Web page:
Of course some, if not most of the cursing evidenced by folk practice, was all about greed and malice. Much of it won’t have had any decent justification. Cursing is just another way in which humans have sought to get advantages over each other, score points, and get our own way. It’s neither pretty nor excusable. But then there are the curses of the starving beggar, turned away from the rich house in the depths of winter, empty handed and powerless. I’ve encountered a few witch trial stories that start from just such a point. The wronged one powerless to get justice by conventional means, and invoking poetic justice, the wrath of God or their own anger in a quest to balance the books. And oddly enough, as Melusine points out, when someone poor and powerless curses in this way, and the curse comes to pass, no one seems to consider that this might not be evil at all, but a bit of divine intervention on behalf of the aggrieved one.
It had never before occurred to me that curses could be such a loaded, political issue!
"More and more often these days I get asked what books would I recommend for solitary witches who have gone beyond material aimed at beginners. The truth is, there aren't that many. The Deep Heart of Witchcraft, by David Salisbury, is one I've recommended in the past. Now I'll be adding Traditional Witchcraft and the Path to the Mysteries by Mélusine Draco.
This book is the final in Mélusine's series Traditional Witchcraft for Urban Living, Traditional Witchcraft for the Seashore, Traditional Witchcraft for Fields and Hedgerows,Traditional Witchcraft for the Woods and Forests and Traditional Witchcraft and the Pagan Revival.It is aimed at witches who have worked through all the earlier books, taken on board the lessons and have a thorough grasp of the techniques and practices of witchcraft. So, one might ask, what is there left to learn? "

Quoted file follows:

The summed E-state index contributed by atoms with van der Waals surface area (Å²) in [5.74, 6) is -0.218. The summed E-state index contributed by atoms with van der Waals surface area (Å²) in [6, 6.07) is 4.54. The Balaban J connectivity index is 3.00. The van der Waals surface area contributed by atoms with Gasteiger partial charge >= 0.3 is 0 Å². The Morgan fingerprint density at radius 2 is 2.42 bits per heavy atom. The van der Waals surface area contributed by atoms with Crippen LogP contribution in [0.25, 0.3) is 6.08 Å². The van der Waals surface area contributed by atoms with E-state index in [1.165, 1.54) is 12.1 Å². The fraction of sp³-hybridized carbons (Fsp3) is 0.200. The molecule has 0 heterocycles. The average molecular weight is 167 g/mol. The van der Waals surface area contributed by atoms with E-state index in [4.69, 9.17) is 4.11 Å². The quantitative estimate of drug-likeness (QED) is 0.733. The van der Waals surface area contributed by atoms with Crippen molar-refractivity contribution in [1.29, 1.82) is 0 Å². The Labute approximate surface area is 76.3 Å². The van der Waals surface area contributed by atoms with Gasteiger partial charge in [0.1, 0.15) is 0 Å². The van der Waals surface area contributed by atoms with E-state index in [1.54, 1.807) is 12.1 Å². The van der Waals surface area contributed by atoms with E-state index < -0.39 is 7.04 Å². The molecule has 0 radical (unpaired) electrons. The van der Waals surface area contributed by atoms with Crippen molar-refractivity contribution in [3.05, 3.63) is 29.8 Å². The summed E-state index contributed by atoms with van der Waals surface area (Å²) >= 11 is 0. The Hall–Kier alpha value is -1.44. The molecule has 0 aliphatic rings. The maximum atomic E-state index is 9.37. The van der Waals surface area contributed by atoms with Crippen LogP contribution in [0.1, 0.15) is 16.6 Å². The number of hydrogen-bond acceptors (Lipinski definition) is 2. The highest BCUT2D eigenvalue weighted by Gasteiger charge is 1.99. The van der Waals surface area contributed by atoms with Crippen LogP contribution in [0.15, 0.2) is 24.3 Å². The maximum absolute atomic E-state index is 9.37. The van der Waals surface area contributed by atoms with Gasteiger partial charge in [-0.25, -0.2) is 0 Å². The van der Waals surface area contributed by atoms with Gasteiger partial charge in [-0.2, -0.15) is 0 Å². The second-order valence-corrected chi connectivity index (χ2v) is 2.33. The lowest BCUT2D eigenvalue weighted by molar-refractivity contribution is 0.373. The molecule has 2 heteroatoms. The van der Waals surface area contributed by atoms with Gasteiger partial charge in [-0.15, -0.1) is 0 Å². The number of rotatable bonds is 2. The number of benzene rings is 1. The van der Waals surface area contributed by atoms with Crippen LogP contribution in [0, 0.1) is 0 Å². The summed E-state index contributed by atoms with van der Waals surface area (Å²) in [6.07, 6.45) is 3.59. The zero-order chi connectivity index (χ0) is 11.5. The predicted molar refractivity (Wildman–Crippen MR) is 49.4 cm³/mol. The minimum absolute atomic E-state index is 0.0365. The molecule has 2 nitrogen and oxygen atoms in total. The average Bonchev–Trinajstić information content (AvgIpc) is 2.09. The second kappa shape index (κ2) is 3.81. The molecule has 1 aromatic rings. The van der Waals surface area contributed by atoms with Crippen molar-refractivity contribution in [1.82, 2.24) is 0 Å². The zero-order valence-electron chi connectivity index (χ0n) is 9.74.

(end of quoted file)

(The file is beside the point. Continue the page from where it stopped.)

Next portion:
Taken from http://www.badwitch.co.uk/2015/03/review-traditional-witchcraft-and-path.html this is part of a much longer review of Path to the Mysteries, written by 'bad witch' Lucya Starza.
I've tagged the other books in the series, which Lucya refers to in her review, and also David Salisbury's excellent 'Deep heart of witchcraft'.
Haunted Palace is an excellent review site covering a wide range of topics. The review of Traditional Witchcraft and the Pagan Revival is a huge and indepth piece. Here's a small quote for flavour.
"I found this book to be very engaging, enlightening and at times challenging – it covers a great deal of ground in under 200 pages. While there are undoubtably more complex and detailed archaeological and historical studies available and Draco’s interpretation of the evidence whilst drawing on some very distinguished sources, is very much her own, this book provides a good over view of archaeological and historic periods from earliest times to the present day. Her survey outlines the main theories in relation to magical and religious developments within the British Isles and her insight how these traditions and survivals may have influenced Traditional British Witchcraft and Neo-pagan traditions such as Wicca."